For two years, the US pork supply chain has pulled all the levers to halt African Swine Fever [ASF] from reaching the homeland.
Their next unlikely enemy in maintaining the ASF-free status: organic soybean meal.
As boatloads of the crushed protein supplement hit US ports, the industry is nervous as ASF can survive within the feed ingredient during oceanic trips.
How we got here: During the PED virus in 2014, many worried the disease was spreading via swine feed. But at that time, international ingredient traceability was practically non-existent.
Fast forward to today and all soy-based products from China, Russia, and Ukraine are getting the side-eye.
With a mean holding time of 168 days in the feed, ASF could sneak itself into the feed supply chain and be disastrous. Mills could potentially mix and distribute the virus while trucks would criss-cross farms depositing feed. Super spreading at its finest.
It would get ugly, fast.
So one might ask: why not ban importing ingredients from ASF-positive countries?
Welp, that’s a no-go. Trade agreements won’t allow it even in the face of an industry-shattering risk.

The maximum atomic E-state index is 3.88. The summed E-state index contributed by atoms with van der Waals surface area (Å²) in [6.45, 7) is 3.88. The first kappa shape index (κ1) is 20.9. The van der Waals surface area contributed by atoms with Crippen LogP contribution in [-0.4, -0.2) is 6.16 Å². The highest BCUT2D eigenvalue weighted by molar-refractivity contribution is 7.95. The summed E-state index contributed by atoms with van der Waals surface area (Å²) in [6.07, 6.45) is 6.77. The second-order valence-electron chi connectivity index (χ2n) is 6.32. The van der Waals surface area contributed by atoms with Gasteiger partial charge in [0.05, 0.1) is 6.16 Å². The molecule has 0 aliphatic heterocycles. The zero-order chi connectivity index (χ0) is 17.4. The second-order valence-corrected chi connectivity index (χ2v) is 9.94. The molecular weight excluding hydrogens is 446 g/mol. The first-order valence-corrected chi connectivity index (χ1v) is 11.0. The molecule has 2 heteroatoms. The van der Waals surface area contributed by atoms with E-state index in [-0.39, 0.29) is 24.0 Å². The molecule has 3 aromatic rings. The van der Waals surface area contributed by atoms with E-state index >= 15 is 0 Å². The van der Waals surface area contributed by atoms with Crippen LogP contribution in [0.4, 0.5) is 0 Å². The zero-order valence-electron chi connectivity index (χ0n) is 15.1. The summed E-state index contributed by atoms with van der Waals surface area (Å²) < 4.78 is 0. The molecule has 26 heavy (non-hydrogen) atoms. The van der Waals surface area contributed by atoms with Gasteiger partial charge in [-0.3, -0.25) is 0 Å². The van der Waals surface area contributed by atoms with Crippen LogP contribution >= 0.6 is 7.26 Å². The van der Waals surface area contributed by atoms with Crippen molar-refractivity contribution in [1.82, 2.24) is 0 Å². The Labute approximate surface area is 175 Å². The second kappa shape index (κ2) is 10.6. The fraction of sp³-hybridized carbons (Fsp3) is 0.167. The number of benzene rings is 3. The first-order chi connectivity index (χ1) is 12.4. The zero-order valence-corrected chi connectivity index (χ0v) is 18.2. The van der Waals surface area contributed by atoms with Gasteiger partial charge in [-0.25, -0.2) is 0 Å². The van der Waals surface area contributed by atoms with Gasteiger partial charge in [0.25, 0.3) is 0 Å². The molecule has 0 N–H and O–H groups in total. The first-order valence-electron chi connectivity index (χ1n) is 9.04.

The next best defense? Data.
Two swine gurus – Gilbert Patterson, chief medical officer of VetNOW, and Scott Dee, director of research at Pipestone Vet Services – have partnered up to attack the feed sourcing issue.
Using government and trade data, they built a tool to trace how and where feed ingredients enter the US. And while analyzing 325 Ports of Entry could be chaotic, the tool shifts focus only to ports where potentially contaminated feed is hitting the dock.
Plus, the team is advocating to mimic Canada, where product received from ASF-positive countries is siphoned to a separate holding area to wait out the virus’ life cycle. Only then does the ingredient get released into the animal food chain.
What’s at stake: An ASF outbreak in the US could cost the pork industry up to $50 billion over a decade. Pork exports would evaporate overnight and the entire protein space would experience depressed prices. Furthermore, US grains would get smacked too. There’s no room for error. The focus on feed will continue long into 2021.